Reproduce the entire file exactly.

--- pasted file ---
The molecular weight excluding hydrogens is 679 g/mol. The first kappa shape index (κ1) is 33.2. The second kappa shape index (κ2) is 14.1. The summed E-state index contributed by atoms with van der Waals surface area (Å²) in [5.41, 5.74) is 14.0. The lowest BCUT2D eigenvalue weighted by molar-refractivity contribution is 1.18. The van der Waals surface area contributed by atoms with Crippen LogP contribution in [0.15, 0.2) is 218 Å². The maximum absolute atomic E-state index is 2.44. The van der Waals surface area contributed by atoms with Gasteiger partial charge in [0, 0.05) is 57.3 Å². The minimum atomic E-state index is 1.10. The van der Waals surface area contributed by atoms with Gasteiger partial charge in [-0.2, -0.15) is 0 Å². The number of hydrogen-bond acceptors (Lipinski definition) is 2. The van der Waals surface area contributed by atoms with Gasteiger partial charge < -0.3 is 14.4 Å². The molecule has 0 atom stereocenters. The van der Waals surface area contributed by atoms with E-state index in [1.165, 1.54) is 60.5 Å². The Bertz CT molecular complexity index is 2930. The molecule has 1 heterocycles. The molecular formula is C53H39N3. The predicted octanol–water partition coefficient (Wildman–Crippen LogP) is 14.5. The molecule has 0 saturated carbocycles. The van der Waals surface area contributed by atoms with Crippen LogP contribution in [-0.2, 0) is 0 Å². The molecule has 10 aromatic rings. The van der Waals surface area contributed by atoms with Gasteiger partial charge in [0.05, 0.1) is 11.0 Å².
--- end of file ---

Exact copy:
The molecular weight excluding hydrogens is 679 g/mol. The first kappa shape index (κ1) is 33.2. The second kappa shape index (κ2) is 14.1. The summed E-state index contributed by atoms with van der Waals surface area (Å²) in [5.41, 5.74) is 14.0. The lowest BCUT2D eigenvalue weighted by molar-refractivity contribution is 1.18. The van der Waals surface area contributed by atoms with Crippen LogP contribution in [0.15, 0.2) is 218 Å². The maximum absolute atomic E-state index is 2.44. The van der Waals surface area contributed by atoms with Gasteiger partial charge in [0, 0.05) is 57.3 Å². The minimum atomic E-state index is 1.10. The van der Waals surface area contributed by atoms with Gasteiger partial charge in [-0.2, -0.15) is 0 Å². The number of hydrogen-bond acceptors (Lipinski definition) is 2. The van der Waals surface area contributed by atoms with Gasteiger partial charge < -0.3 is 14.4 Å². The molecule has 0 atom stereocenters. The van der Waals surface area contributed by atoms with E-state index in [1.165, 1.54) is 60.5 Å². The Bertz CT molecular complexity index is 2930. The molecule has 1 heterocycles. The molecular formula is C53H39N3. The predicted octanol–water partition coefficient (Wildman–Crippen LogP) is 14.5. The molecule has 0 saturated carbocycles. The van der Waals surface area contributed by atoms with Crippen LogP contribution in [-0.2, 0) is 0 Å². The molecule has 10 aromatic rings. The van der Waals surface area contributed by atoms with Gasteiger partial charge in [0.05, 0.1) is 11.0 Å².